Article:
Literature Study GuidesDon QuixotePart 2 Chapters 22 24 Summary

Don Quixote | Study Guide

Miguel de Cervantes

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Don Quixote | Part 2, Chapters 22–24 | Summary

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Summary

Part 2, Chapter 22

Don Quixote and Sancho Panza stay with the newlyweds for three days. Don Quixote is happy for the reunited lovers, and he tries to talk Basilio into a more reputable (and profitable) line of work, saying that if Basilio were to lose Quiteria he would also lose his honor. Sancho Panza says his own wife isn't as good as he wants her to be, and she thinks the same of him.

The lunatic knight wants to visit Montesinos's Cave to see firsthand "whether it truly contained all the wondrous things everyone was always saying it did." Basilio's cousin takes them to the cave. Sancho Panza and the cousin lower Don Quixote into the abyss with 600 feet of rope. When they pull it up later, he is sound asleep. They wake him to hear what happened.

Part 2, Chapter 23

Don Quixote never made it to the bottom of the cave. He stopped at a ledge 80 feet down and took a nap. When he woke he was in a beautiful meadow. He soon met Montesinos himself, one of the famous Twelve Peers that Don Quixote so admires. Montesinos said that he, along with other knights and ladies, had been sentenced to eternal life in the cave by Merlin. Three days and nights passed while Montesinos and Don Quixote talked, and the lunatic knight even spotted the peasant girl whom Sancho Panza said was an enchanted Dulcinea del Toboso.

Sancho Panza finally figures out that his master is "clean out of his mind and as crazy as a loon," for he was the one who said the peasant girl was Dulcinea. He tells Don Quixote that he must "stop believing in this empty foolishness which turns all your senses weak and feeble!" Don Quixote calmly insists that impossible things do actually happen.

Part 2, Chapter 24

Chapter 24 begins with a note from the narrator who says the translator of Sidi Hamid Benengeli's manuscript noted in the margin how very unlikely Don Quixote's story about the cave was, yet it must be believed because Don Quixote was "the most truthful ... knight of his time, someone who would not tell a lie."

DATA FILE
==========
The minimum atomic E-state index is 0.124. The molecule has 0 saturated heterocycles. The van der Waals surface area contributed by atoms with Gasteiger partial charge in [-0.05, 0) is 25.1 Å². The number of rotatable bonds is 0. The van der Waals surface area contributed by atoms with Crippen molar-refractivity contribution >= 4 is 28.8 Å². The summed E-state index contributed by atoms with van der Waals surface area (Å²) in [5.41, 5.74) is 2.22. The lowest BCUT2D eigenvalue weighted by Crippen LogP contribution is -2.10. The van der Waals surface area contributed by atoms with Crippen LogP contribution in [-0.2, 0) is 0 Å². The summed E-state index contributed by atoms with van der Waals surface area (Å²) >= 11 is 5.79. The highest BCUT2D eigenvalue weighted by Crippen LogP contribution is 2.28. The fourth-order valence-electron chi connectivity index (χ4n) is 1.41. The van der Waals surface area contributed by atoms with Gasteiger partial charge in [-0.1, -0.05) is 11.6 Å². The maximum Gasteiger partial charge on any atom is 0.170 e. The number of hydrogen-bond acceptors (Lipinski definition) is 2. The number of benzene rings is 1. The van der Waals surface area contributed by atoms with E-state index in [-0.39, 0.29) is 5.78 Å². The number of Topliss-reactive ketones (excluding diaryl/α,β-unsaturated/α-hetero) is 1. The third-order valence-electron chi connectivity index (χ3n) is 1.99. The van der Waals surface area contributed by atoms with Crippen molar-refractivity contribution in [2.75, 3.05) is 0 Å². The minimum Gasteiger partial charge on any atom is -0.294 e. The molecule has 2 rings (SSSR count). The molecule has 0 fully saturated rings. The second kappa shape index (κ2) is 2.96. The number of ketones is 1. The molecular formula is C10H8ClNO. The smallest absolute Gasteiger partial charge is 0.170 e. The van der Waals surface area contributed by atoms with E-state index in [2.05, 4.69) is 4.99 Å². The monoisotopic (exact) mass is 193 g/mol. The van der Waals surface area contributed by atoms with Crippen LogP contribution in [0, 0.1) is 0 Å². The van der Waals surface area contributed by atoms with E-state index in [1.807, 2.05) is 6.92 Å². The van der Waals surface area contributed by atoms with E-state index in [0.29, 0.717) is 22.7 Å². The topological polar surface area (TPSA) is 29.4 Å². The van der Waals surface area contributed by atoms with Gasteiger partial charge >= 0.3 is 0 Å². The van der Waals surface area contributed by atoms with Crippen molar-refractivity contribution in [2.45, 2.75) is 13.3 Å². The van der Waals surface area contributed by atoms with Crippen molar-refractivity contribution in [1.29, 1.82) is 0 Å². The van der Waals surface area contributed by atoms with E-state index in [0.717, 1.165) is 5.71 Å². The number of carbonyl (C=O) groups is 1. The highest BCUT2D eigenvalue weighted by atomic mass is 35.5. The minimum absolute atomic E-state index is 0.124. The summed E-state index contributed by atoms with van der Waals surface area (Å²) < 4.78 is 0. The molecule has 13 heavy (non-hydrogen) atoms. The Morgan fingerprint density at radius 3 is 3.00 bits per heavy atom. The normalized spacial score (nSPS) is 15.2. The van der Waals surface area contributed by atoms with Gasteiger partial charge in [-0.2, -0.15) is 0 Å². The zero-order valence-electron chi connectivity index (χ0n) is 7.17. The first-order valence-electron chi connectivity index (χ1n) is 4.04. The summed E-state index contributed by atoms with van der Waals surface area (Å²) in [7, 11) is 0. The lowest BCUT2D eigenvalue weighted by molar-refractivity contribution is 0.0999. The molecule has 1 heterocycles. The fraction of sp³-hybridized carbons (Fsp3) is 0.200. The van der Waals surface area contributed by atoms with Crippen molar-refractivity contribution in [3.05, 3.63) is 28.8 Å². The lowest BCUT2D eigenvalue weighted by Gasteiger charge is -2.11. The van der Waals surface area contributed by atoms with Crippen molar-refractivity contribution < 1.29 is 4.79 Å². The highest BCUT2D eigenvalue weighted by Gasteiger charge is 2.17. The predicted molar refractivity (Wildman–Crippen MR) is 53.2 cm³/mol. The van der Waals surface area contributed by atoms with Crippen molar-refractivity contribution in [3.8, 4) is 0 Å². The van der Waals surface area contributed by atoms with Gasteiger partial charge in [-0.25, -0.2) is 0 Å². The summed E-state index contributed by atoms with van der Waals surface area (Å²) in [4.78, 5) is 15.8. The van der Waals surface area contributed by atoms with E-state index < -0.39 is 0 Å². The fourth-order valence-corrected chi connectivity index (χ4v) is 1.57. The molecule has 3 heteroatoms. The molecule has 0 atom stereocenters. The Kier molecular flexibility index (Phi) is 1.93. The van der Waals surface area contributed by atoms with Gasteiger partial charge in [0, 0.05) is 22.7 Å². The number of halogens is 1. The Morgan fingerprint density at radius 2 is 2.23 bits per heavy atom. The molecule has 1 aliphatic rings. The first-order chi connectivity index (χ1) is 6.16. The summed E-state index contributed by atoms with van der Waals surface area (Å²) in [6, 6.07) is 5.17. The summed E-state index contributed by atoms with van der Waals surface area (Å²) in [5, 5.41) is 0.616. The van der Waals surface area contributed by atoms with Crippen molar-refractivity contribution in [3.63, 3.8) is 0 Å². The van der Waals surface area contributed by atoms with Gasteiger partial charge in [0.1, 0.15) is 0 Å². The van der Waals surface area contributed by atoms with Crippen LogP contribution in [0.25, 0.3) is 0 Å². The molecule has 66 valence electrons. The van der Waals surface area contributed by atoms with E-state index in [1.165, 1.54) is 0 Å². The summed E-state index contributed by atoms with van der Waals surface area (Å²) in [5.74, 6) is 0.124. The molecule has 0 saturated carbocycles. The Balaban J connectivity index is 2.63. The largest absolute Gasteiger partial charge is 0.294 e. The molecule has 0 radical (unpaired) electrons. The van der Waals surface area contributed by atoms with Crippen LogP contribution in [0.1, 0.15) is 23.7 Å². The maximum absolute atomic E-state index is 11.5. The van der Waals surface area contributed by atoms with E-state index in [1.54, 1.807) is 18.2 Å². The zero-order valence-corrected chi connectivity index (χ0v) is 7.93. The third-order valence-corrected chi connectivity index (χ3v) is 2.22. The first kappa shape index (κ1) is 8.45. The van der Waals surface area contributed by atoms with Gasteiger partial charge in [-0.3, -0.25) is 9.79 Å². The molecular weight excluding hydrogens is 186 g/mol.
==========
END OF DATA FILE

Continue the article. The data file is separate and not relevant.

Basilio's cousin invites them to stay at a nearby hermitage for the night, but Don Quixote wishes to sleep at the inn so he can speak to a man who passed them on the road. They also meet a young man intent on joining the army. Don Quixote orates about the nobleness of the profession and invites the young man to dine with them.

Analysis

Don Quixote's dream about Montesinos brings up questions about the nature of truth. The events within the cave "exceed all reasonable bounds," even for people who believe in fantastic stories of chivalry and romance. Clearly Don Quixote made it all up, just as he made up the presence of giants in the field of windmills. Yet Don Quixote is convinced that he spoke to Montesinos. Does the fact that he believes he actually experienced it make it more true? Is truth the same thing as reality? Sancho Panza isn't sure, but he does know that his master is, without a doubt, insane or, at the very least, pretending to be insane.

The narrator's note about the validity of Don Quixote's dream hints that he knows more than he lets on about the depth of his subject's madness. He thinks Don Quixote has crossed the line from friendly lunatic to full-time fraud, as the Don's recollection of what happened in the cave pushes the limits of reality. The narrator points out that after his madness has passed, Don Quixote himself admits to making up the story "because it seemed to him it very nicely matched the adventures he had read about." This is a hint that Don Quixote isn't quite as addled as everyone believes him to be. His insanity is a conscious choice. He thinks he can achieve the impossible—becoming a famous knight-errant in a world where knights no longer exist—as long as he believes in it.

He's done his homework on the subject. Don Quixote references Merlin, a famous wizard from British lore, said to have served King Arthur. Cervantes's inclusion of British legend shows the breadth and depth of Don Quixote's obsession with chivalric romances, as well as his intricate knowledge of the genre. Unlike Pero Perez and Master Nicolas, who dislike translations and stories from other countries, Don Quixote embraces tales of chivalry from around the Western world. Had he access to stories from the Far East he probably would have loved those, too. The Don doesn't limit himself to Spanish literature, and his inclusion of stories from across Europe parallels Cervantes's own desire for a more inclusive Spanish society.

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